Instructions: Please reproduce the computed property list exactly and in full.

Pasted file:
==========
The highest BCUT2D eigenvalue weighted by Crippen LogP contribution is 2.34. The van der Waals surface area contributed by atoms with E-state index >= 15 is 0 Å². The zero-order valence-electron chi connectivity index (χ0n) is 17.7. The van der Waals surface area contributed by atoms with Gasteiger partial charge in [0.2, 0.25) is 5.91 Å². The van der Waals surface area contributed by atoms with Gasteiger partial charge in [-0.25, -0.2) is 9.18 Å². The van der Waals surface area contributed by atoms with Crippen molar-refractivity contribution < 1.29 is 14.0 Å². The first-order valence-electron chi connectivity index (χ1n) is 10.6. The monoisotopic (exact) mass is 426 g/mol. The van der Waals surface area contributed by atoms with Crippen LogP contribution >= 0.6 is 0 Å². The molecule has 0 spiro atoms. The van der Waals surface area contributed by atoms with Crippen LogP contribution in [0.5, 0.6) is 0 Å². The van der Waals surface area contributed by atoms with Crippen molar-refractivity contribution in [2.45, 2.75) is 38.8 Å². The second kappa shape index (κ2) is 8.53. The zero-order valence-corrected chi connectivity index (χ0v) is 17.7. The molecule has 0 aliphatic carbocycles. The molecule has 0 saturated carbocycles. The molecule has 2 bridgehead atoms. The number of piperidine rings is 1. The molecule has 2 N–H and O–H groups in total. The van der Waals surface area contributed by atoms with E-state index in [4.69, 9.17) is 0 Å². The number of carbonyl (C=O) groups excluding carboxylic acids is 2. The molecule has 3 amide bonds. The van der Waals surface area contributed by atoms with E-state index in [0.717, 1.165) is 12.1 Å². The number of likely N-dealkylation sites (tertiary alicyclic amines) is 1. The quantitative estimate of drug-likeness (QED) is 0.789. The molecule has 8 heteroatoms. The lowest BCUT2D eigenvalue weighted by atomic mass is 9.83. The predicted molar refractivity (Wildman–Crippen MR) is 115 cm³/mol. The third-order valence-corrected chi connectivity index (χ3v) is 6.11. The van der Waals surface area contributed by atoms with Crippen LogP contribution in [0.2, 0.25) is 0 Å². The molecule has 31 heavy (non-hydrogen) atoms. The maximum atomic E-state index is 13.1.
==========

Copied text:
The highest BCUT2D eigenvalue weighted by Crippen LogP contribution is 2.34. The van der Waals surface area contributed by atoms with E-state index >= 15 is 0 Å². The zero-order valence-electron chi connectivity index (χ0n) is 17.7. The van der Waals surface area contributed by atoms with Gasteiger partial charge in [0.2, 0.25) is 5.91 Å². The van der Waals surface area contributed by atoms with Gasteiger partial charge in [-0.25, -0.2) is 9.18 Å². The van der Waals surface area contributed by atoms with Crippen molar-refractivity contribution < 1.29 is 14.0 Å². The first-order valence-electron chi connectivity index (χ1n) is 10.6. The monoisotopic (exact) mass is 426 g/mol. The van der Waals surface area contributed by atoms with Crippen LogP contribution >= 0.6 is 0 Å². The molecule has 0 spiro atoms. The van der Waals surface area contributed by atoms with Crippen LogP contribution in [0.5, 0.6) is 0 Å². The van der Waals surface area contributed by atoms with Crippen molar-refractivity contribution in [2.45, 2.75) is 38.8 Å². The second kappa shape index (κ2) is 8.53. The zero-order valence-corrected chi connectivity index (χ0v) is 17.7. The molecule has 0 aliphatic carbocycles. The molecule has 0 saturated carbocycles. The molecule has 2 bridgehead atoms. The number of piperidine rings is 1. The molecule has 2 N–H and O–H groups in total. The van der Waals surface area contributed by atoms with E-state index in [4.69, 9.17) is 0 Å². The number of carbonyl (C=O) groups excluding carboxylic acids is 2. The molecule has 3 amide bonds. The van der Waals surface area contributed by atoms with E-state index in [0.717, 1.165) is 12.1 Å². The number of likely N-dealkylation sites (tertiary alicyclic amines) is 1. The quantitative estimate of drug-likeness (QED) is 0.789. The molecule has 8 heteroatoms. The lowest BCUT2D eigenvalue weighted by atomic mass is 9.83. The predicted molar refractivity (Wildman–Crippen MR) is 115 cm³/mol. The third-order valence-corrected chi connectivity index (χ3v) is 6.11. The van der Waals surface area contributed by atoms with Crippen LogP contribution in [0.2, 0.25) is 0 Å². The molecule has 31 heavy (non-hydrogen) atoms. The maximum atomic E-state index is 13.1.